The Summer of eScooters is almost over – will they survive? Probably in some form or fashion is my guess. They’re both very popular, and very unpopular. The vast middle ground here seems to be a slim sliver of society at best.

Last week I was minding my own business in the hot tub at the Loews Santa Monica Beach Hotel when one of the other soakers decided to engage me on my affection for the “toy vehicles” as some refer to them.

His basic argument was, “I like them, and I hate them. People are irresponsible and the company should be held accountable for the bad behavior of its riders. Something has to be done, but I think we need to have alternatives to the incredible traffic snarls we’re having.”

Of course, this engagement with me was contentious. You can’t throw out red meat to a carnivore and expect them to not eat it, and this type of emotional, unformed thinking is the ultimate red meat to a lawyer.

I tried to point out to him that there are limits to what the company should be held responsible for – after all, we don’t get to sue the car manufacturers when a drunk driver kills someone. So why would we hold Bird or Lime responsible when a rider causes an accident by being where they’re not supposed to be?

Similarly, when one person uses a gun to shoot and kill someone else, there’s no vicarious liability to the manufacturers. The fact is that whether it’s a car, a scooter or a gun, they are all just inanimate objects that are then either used properly or improperly and it is the user who is responsible for the damages they cause.

Now the “something” that needs to be done is open for discussion. Lime has geofenced the bike path to prevent people using them there. This is an industry solution to a problem that seems to work well. I was just consulting in Denver on a business retreat I do, and there the eScooters are popular, but also more regulated. There is a large amount of the city and campus that is geofenced, and there are also fewer eScooters. Which resulted in an interesting bonus to the companies. When using an eScooter if you want to keep it, you can continue to pay the per minute charges and then the eScooter is “locked” and no one else can access it. This has the unique benefits of increasing the demand and increasing the per scooter profit because there is now more revenue, but less expensive as the batteries are not being used.

I’ve predicted that the market will respond to the eScooter issue and it seems to have done so in Denver. I believe it will here as well. They’re popular, they’re useful and even with the oppressive regulation of helmets and road access, they will continue to grow as a viable alternative to driving in this small community that is rapidly becoming so congested that the only viable alternative is to shut down some streets to cars, and force a pedestrian lifestyle.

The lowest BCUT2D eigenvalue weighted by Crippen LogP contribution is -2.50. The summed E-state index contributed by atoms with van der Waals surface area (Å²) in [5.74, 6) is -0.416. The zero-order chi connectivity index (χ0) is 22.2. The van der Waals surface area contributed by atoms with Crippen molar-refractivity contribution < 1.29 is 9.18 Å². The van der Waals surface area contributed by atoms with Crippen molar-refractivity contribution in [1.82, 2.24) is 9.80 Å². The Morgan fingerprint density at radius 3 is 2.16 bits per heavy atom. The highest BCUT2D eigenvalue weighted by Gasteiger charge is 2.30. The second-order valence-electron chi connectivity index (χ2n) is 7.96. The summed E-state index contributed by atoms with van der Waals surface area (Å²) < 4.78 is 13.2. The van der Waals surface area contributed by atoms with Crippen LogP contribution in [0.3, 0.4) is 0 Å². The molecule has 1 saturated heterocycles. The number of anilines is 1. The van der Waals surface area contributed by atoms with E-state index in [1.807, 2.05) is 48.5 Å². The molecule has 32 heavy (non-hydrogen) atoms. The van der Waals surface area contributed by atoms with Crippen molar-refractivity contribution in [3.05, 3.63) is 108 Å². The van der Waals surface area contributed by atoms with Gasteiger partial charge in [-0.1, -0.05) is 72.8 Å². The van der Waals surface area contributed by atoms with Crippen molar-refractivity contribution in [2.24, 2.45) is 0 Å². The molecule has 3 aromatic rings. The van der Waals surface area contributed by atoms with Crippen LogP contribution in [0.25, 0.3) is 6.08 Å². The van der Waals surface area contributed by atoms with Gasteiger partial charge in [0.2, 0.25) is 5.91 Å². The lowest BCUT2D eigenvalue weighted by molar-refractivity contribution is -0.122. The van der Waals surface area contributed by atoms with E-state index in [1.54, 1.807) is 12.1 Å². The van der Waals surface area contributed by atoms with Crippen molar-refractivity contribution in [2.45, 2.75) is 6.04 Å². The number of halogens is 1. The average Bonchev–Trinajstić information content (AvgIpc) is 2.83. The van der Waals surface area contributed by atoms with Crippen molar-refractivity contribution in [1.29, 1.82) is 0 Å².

My forecast here is based on a conversation I had with a local architect who keeps up with the planning commission’s work in progress. His warning to me was, “in 5 years you won’t recognize this city” – heck I barely recognize it now! With the soon to be replaced bowling alley to become yet another monolithic residential/retail abortion one can only expect to see this city become the Manhattan of the West Coast.

Landowners are entitled to develop their property – the city though is supposed to regulate how, when, and what sort of limits they place on that development. We have almost no infrastructure increases planned and yet the load on the city continues to grow. I don’t see how the ‘livability factor’ of this city can remain high, if we continue to allow runaway development, do little to assist the homeless and continue to engage in hyper-regulation of valid solutions that will eventually either kill the solutions or make this city intolerable.

Denver is a beautiful city, has a strong tourism trade, and yet remains a livable, workable city, that is embracing change and solutions. We can take a lesson or two from them. Starting with being more hospitable to the eScooters, and less to the rampant development with no concessions for infrastructure development.

David Pisarra is a Los Angeles Divorce and Child Custody Lawyer specializing in Father’s and Men’s Rights with the Santa Monica firm of Pisarra & Grist. He welcomes your questions and comments. He can be reached at dpisarra@pisarra.com or 310/664-9969. You can follow him on Twitter @davidpisarra

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